LawFest organiser Andrew King continues a series of interviews with key legal professionals with their innovation and technology stories.
Tell us about yourself
I started out as a litigation lawyer in London specialising in criminal defence. After five years, I became dissatisfied with my working life and so, after gaining a post-graduate degree in business administration, I ventured into the field of business consulting. After emigrating to New Zealand in 1992, I worked with Auckland law firm Hesketh Henry for two years as their first ever Marketing Manager before deciding to work for myself. Since then, I have been mentoring lawyers and law firms internationally. I live in Ohakune.
What does legal innovation mean to you?
Innovation is more than improvement. It is about being inventive and creating valuable new ways of delivering legal services. Innovation is fostered by the culture of an organisation. The culture of law firms (and the legal sector) is generally conservative, hence, relative to other industries and professions, I would suggest that many law firms would be in the ‘late majority’ or even ‘laggards’, to use Everett Rogers’ definition.
What role does technology play in innovation?
Technology is a valuable tool that lawyers can use to make innovation happen. It has the potential to bring about much needed changes the legal system and also to improve the accessibility and affordability of legal services.
What pressures are organisations facing in the delivery of legal services?
At the time of writing, New Zealand is in the midst of a COVID-19 lockdown. As a result, legal organisations are facing some unprecedented pressures. In the short term, there is the need to simply keep operating and to safeguard cash flow. In the longer term, organisations will have to be more inventive, collaborative, tech-savvy and customer-centric if they are to have a future. Transition will be swift; there will be added pressure on organisations to adopt a fresh approach to leadership; people from all corners of the organisation will be encouraged to step up and lead, irrespective of their tenure or title.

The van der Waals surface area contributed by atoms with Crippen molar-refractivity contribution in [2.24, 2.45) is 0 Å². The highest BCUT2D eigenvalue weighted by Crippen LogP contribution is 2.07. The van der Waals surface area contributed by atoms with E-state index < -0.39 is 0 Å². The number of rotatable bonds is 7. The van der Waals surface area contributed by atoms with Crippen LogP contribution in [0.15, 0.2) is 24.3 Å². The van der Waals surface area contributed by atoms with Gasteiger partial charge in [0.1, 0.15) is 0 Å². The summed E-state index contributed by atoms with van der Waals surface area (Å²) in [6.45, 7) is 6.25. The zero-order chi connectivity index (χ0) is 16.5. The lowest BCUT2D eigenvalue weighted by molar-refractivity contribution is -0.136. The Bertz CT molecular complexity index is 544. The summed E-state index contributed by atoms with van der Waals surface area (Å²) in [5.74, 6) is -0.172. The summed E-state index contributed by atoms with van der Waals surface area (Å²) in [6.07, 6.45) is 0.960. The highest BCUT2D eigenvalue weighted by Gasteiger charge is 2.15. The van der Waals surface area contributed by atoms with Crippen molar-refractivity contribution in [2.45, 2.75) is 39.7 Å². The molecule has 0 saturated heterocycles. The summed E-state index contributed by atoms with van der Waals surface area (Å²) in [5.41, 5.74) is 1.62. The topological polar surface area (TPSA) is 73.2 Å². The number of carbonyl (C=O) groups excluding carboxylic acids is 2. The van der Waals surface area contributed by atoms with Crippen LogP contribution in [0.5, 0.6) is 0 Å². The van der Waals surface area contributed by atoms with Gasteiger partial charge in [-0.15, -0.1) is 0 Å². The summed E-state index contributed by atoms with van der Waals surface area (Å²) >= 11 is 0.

What developments do you see in how legal services are delivered?
Automation is redefining how many legal services are being delivered. Consequently, many traditional roles are being eliminated; conversely new role are being created thereby introducing new skill sets into legal organisations. Market dynamics, not the regulator, will determine the shape of the legal services industry and an array of technological platforms will work to help organisations deliver legal services much more effectively.
What opportunities has legal innovation brought to you?
I have been able to achieve better results working with organisations who already have an innovative mindset and culture, who are receptive to new ideas and who don’t like to stand still.
What are some of your tips to start innovating or developing an innovative mindset?
COVID-19 has exposed many legal organisations who may have been less than innovative in the past and who now find themselves particularly vulnerable. Leaders of those organisations now have no choice but to change the mindset of their culture. Innovation starts with uninhibited thinking that challenges the status quo. Look around, both outside and inside your organisation for trends, ideas and solutions. Be totally transparent about the reality of your situation and involve all your stakeholders in finding new ideas and solutions. Start by asking them these three questions:
1 ‘What do we need to do as an organisation to survive and thrive in future?’
2 ‘What do we need to keep, let go of, add to, or change?’
3 ‘How can we better serve our clients in future?’
Why is it important for legal professionals to continue to learn about legal innovation and leveraging technology?
Legal professionals play a significant role in society by helping people and businesses get ahead in life. We are now living in the age of the ‘Fourth Industrial Revolution’, – a digital revolution that is transforming the way we work and live. Lawyers are very much a part of this world so they had better adapt or face the consequences!